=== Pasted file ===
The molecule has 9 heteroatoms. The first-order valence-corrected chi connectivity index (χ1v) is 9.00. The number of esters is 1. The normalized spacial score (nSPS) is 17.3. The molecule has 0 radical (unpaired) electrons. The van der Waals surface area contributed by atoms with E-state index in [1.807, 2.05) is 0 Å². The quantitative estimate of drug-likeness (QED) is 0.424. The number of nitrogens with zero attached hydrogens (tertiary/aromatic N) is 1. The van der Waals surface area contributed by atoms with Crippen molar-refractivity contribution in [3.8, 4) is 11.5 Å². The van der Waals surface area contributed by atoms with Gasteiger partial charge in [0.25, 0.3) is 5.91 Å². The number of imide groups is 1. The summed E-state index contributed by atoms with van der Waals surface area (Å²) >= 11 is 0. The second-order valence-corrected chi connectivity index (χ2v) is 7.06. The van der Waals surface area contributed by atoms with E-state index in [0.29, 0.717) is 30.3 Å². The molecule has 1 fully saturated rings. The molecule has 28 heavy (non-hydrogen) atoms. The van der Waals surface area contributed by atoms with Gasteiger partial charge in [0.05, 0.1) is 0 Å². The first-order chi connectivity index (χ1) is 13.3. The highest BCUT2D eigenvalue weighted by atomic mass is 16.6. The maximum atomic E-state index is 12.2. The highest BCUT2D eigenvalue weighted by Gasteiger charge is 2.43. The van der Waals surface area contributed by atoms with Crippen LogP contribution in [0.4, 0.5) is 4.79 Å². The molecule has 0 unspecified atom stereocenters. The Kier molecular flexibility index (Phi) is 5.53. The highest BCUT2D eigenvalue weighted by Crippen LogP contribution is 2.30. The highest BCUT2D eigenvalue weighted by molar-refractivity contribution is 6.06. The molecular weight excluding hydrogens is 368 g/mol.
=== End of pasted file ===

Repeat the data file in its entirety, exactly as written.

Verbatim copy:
The molecule has 9 heteroatoms. The first-order valence-corrected chi connectivity index (χ1v) is 9.00. The number of esters is 1. The normalized spacial score (nSPS) is 17.3. The molecule has 0 radical (unpaired) electrons. The van der Waals surface area contributed by atoms with E-state index in [1.807, 2.05) is 0 Å². The quantitative estimate of drug-likeness (QED) is 0.424. The number of nitrogens with zero attached hydrogens (tertiary/aromatic N) is 1. The van der Waals surface area contributed by atoms with Crippen molar-refractivity contribution in [3.8, 4) is 11.5 Å². The van der Waals surface area contributed by atoms with Gasteiger partial charge in [0.25, 0.3) is 5.91 Å². The number of imide groups is 1. The summed E-state index contributed by atoms with van der Waals surface area (Å²) >= 11 is 0. The second-order valence-corrected chi connectivity index (χ2v) is 7.06. The van der Waals surface area contributed by atoms with E-state index in [0.29, 0.717) is 30.3 Å². The molecule has 1 fully saturated rings. The molecule has 28 heavy (non-hydrogen) atoms. The van der Waals surface area contributed by atoms with Gasteiger partial charge in [0.05, 0.1) is 0 Å². The first-order chi connectivity index (χ1) is 13.3. The highest BCUT2D eigenvalue weighted by atomic mass is 16.6. The maximum atomic E-state index is 12.2. The highest BCUT2D eigenvalue weighted by Gasteiger charge is 2.43. The van der Waals surface area contributed by atoms with Crippen LogP contribution in [0.4, 0.5) is 4.79 Å². The molecule has 0 unspecified atom stereocenters. The Kier molecular flexibility index (Phi) is 5.53. The highest BCUT2D eigenvalue weighted by Crippen LogP contribution is 2.30. The highest BCUT2D eigenvalue weighted by molar-refractivity contribution is 6.06. The molecular weight excluding hydrogens is 368 g/mol.